High Food Costs Are Eating Me Up

I am sure you have all noticed the rising price of food in the grocery stores. It is happening everywhere. Every time I go into the store I am paying more for the same items than I did the time before. I am paying more and more and getting less and less each time. I never paid all that much attention to it before because the rising prices seemed small and incremental. But now they are HUGE and are very noticeable.

I had to finally concede that I can no longer teach my kids’ cooking classes at the moment because of these ever increasing high food prices. I was pricing out the items I needed for Noah’s latest request, and to my dismay and horror, in order to purchase just the basics for what I needed, plus the high costs of gas as well, I was actually operating in the red. And as I said, that was just for the basics too. It is much worse when I am purchasing specialty items. And that isn’t even accounting for my time, or my planning or my travel. No business, regardless of whether it’s just a business of 1 or a business of 1000, can continue operating in the red for very long. It broke my heart to have to say “good-bye” to the kids, but I had no other choice. These high food costs are eating me up.

All we can do is to do our best. And sometimes that means we have to make some touch choices to get through tough times. I hope all of you continue to do you best and to be your best. Stay safe and stay well Everyone. ‘Til next time.


Author: ajeanneinthekitchen

I have worked in the restaurant and catering industry for over 35 years. I attended 2 culinary schools in Southern California, and have a degree in culinary arts from the Southern California School of Culinary Arts, as well as a few other degrees in other areas. I love to cook and I love to feed people.

38 thoughts on “High Food Costs Are Eating Me Up”

    1. I agree completely! Let’s Go Brandon. the door is still open, and you just never know what the future holds in store. I am a firm believer that when one door closes another one opens. I am currently in the hiring process for another Head Swim Coach’s position too. I think it is only seasonal at the moment, but potentially it could open up to a full time position.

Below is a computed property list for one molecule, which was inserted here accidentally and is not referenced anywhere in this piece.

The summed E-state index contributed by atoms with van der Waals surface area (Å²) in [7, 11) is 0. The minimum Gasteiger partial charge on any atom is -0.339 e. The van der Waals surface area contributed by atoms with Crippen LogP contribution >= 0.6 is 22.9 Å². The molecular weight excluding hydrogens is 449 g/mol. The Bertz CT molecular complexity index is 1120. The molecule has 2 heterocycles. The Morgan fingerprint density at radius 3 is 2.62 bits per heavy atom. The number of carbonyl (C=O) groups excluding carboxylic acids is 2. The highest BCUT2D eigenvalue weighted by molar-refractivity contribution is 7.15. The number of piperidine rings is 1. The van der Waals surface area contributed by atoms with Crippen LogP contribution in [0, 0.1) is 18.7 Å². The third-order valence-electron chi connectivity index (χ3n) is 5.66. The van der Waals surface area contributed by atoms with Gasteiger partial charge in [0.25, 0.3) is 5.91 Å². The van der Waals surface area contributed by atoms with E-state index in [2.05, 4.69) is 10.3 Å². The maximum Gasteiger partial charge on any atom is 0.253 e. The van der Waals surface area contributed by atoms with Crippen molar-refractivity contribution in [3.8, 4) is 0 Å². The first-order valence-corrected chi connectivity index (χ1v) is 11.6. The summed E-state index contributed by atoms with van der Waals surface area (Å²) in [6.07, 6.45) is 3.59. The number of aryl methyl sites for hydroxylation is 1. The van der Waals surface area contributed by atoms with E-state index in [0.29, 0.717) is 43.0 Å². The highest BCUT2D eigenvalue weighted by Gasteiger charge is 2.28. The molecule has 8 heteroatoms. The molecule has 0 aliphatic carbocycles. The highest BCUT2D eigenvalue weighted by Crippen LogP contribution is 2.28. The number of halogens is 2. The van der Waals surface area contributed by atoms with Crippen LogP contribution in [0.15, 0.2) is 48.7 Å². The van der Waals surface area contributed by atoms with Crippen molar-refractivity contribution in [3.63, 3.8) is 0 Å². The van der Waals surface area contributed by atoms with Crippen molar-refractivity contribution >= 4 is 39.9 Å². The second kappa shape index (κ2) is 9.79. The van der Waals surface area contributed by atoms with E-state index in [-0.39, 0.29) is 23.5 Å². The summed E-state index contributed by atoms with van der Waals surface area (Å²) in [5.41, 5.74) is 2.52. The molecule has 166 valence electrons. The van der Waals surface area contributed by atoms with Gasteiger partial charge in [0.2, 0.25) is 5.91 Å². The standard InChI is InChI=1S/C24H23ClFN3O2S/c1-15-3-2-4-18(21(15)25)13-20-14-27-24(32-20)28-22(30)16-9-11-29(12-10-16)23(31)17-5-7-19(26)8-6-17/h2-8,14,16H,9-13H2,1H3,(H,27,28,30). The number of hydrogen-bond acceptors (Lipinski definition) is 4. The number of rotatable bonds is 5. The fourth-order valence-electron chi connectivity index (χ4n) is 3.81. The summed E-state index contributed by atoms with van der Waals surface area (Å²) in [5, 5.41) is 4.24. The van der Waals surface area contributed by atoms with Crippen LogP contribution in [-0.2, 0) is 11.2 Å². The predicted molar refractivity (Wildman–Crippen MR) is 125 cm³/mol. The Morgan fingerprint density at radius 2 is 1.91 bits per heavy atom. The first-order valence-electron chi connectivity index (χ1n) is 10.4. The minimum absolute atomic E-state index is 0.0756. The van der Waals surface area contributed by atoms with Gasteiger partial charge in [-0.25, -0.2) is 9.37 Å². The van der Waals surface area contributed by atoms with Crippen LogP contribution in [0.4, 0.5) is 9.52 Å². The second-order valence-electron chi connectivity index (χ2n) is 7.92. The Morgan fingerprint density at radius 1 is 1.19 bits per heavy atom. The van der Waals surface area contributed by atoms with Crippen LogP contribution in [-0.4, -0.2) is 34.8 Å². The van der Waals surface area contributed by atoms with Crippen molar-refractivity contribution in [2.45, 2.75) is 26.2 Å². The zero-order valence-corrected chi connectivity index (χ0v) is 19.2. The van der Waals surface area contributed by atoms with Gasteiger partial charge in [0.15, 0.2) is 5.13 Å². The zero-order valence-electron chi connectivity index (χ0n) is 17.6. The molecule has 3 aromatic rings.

Liked by 2 people

    1. Thank you. The door is always open. You just never know what will happen. Besides, I am in the hiring process for a coaching position for Commerce City. I am a firm believer that when one door closes, another one opens. πŸ™‚

      Liked by 1 person

      1. Thank you. It is a long story, but I applied a few months ago, and nothing came from it. Then they emailed and asked if I was still interested. I had a phone interview with them, that obviously went well. I got phone call yesterday, and had to do yet another background check (since I am working with kids) and a drug screen. I did both of those yesterday. So I think it is a done deal, but I never want to count my chickens before they hatch. πŸ™‚

        Liked by 1 person

  1. I’m afraid this is just a preview of things to come. It’s why we’ve been working so hard at becoming as self sufficient as possible but as you know, that’s an almost insurmountable feat in today’s globalized economy. I’m sorry you had to give up the classes, hopefully things will level out soon but I’m quite cynical about that.